The European Union's judicial cooperation arm, Eurojust, launched a shared counter-terrorism database Thursday that officials said would be "crucial" for judicial action against terrorist suspects and organised crime.
The Counter-Terrorism Register, operational from this month, will give investigators and prosecutors an overview of criminal proceedings made against suspects in other EU countries and in a few, data-compliant partner countries, Eurojust's chief, Ladislav Hamran, told a media conference.
"Now that terrorists operate more and more in cross-border networks, the EU must do the same," he said.
The EU laid the groundwork for judicial data cooperation back in 2005 but the project stalled when some national law enforcement bodies in member states jealously guarded information.
That changed in 2015, when jihadists staged attacks in Paris, killing 130 people in a concert hall, a national stadium and in several cafes, said Frederic Baab, a French former member at Eurojust who helped get the database started.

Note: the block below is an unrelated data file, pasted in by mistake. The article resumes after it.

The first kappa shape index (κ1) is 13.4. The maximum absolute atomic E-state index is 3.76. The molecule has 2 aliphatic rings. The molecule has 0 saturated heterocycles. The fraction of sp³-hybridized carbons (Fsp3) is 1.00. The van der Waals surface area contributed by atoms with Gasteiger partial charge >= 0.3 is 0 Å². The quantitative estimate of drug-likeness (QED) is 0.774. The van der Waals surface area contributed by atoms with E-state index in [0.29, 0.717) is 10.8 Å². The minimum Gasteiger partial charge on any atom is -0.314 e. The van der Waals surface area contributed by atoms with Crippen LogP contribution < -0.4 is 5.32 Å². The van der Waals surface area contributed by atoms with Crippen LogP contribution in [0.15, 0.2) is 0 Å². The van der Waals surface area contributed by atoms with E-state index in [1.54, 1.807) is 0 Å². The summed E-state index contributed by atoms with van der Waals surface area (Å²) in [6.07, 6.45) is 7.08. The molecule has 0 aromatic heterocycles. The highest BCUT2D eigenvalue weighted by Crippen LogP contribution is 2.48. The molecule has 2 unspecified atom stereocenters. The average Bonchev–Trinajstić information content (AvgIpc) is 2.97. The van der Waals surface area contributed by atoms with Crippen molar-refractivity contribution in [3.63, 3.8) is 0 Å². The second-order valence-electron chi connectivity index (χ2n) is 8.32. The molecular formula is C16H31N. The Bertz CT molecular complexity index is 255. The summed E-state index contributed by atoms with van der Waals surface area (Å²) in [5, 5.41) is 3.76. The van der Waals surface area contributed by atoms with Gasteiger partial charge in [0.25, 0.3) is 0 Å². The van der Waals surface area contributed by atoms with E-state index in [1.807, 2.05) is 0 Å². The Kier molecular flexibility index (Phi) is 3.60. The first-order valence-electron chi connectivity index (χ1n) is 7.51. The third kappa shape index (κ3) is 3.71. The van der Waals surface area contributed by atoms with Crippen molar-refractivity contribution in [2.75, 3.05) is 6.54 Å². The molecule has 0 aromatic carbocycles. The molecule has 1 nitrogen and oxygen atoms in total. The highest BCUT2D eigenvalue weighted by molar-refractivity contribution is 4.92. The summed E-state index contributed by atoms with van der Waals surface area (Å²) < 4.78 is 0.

Suspects linked to those attacks -- claimed by the Islamic State group -- were traced across other EU countries and elsewhere, underlining the "multinational dimension" of such acts, Baab said.
"You need to have a complete overview" to go after such suspects with prosecutable cases, he said. "If you don't have this overview you're a blind man."
The utility of the database was further highlighted with jihadist attacks in Germany in 2016 and Spain in 2017, prompting Belgium, France, Germany and Spain to throw their weight behind its creation last year.
The data stored is regularly updated through a simplified system. However it is limited to the strict minimum needed to cross-reference information in various EU states, Hamran said.
He noted the distinction between Eurojust's mandate for judicial cooperation and the law enforcement role played by another EU body, Europol, more concerned with evidence collection and heading off incipient attacks or crime.
The EU commissioner for security union, Julian King, told the media conference that the Eurojust register could be "an important tool" for prosecuting returning European jihadist fighters captured in Iraq and Syria following the collapse of the Islamic State group's so-called "caliphate".
Eurojust said the database would not only collate information on jihadist suspects but also those affiliated with extreme-right and far-left groups in Europe.